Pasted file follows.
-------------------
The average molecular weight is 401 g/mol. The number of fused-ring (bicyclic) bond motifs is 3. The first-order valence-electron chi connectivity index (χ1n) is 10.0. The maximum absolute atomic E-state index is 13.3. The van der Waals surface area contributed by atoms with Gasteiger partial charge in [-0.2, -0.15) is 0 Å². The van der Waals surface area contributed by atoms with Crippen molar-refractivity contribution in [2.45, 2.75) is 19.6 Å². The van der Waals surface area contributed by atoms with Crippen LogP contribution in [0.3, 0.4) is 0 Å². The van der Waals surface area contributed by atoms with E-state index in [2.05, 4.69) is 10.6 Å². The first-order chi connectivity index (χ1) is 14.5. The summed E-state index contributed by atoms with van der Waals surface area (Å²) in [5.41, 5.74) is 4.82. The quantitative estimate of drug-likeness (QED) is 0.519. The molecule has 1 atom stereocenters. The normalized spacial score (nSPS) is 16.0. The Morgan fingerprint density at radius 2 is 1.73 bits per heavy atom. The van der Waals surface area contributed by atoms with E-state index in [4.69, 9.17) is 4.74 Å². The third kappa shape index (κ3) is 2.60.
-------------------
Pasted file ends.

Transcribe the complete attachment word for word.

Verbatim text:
The average molecular weight is 401 g/mol. The number of fused-ring (bicyclic) bond motifs is 3. The first-order valence-electron chi connectivity index (χ1n) is 10.0. The maximum absolute atomic E-state index is 13.3. The van der Waals surface area contributed by atoms with Gasteiger partial charge in [-0.2, -0.15) is 0 Å². The van der Waals surface area contributed by atoms with Crippen molar-refractivity contribution in [2.45, 2.75) is 19.6 Å². The van der Waals surface area contributed by atoms with Crippen LogP contribution in [0.3, 0.4) is 0 Å². The van der Waals surface area contributed by atoms with E-state index in [2.05, 4.69) is 10.6 Å². The first-order chi connectivity index (χ1) is 14.5. The summed E-state index contributed by atoms with van der Waals surface area (Å²) in [5.41, 5.74) is 4.82. The quantitative estimate of drug-likeness (QED) is 0.519. The molecule has 1 atom stereocenters. The normalized spacial score (nSPS) is 16.0. The Morgan fingerprint density at radius 2 is 1.73 bits per heavy atom. The van der Waals surface area contributed by atoms with E-state index in [4.69, 9.17) is 4.74 Å². The third kappa shape index (κ3) is 2.60.